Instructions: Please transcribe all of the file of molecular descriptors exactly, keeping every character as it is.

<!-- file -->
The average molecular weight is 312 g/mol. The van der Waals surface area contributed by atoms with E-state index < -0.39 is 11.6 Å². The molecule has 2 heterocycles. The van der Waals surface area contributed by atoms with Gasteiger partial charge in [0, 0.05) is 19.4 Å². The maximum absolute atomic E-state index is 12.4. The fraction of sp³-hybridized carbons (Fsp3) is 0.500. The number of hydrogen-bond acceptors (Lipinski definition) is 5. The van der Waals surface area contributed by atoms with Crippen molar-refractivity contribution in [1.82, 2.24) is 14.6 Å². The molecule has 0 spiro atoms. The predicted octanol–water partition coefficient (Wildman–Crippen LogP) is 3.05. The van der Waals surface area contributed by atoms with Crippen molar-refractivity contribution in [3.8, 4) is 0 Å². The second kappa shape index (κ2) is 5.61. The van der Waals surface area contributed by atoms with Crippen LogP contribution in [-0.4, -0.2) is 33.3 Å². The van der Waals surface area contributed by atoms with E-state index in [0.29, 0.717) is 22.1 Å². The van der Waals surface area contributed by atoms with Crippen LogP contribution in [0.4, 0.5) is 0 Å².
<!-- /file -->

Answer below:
The average molecular weight is 312 g/mol. The van der Waals surface area contributed by atoms with E-state index < -0.39 is 11.6 Å². The molecule has 2 heterocycles. The van der Waals surface area contributed by atoms with Gasteiger partial charge in [0, 0.05) is 19.4 Å². The maximum absolute atomic E-state index is 12.4. The fraction of sp³-hybridized carbons (Fsp3) is 0.500. The number of hydrogen-bond acceptors (Lipinski definition) is 5. The van der Waals surface area contributed by atoms with Crippen molar-refractivity contribution in [1.82, 2.24) is 14.6 Å². The molecule has 0 spiro atoms. The predicted octanol–water partition coefficient (Wildman–Crippen LogP) is 3.05. The van der Waals surface area contributed by atoms with Crippen molar-refractivity contribution in [3.8, 4) is 0 Å². The second kappa shape index (κ2) is 5.61. The van der Waals surface area contributed by atoms with Crippen LogP contribution in [-0.4, -0.2) is 33.3 Å². The van der Waals surface area contributed by atoms with E-state index in [0.29, 0.717) is 22.1 Å². The van der Waals surface area contributed by atoms with Crippen LogP contribution in [0.4, 0.5) is 0 Å².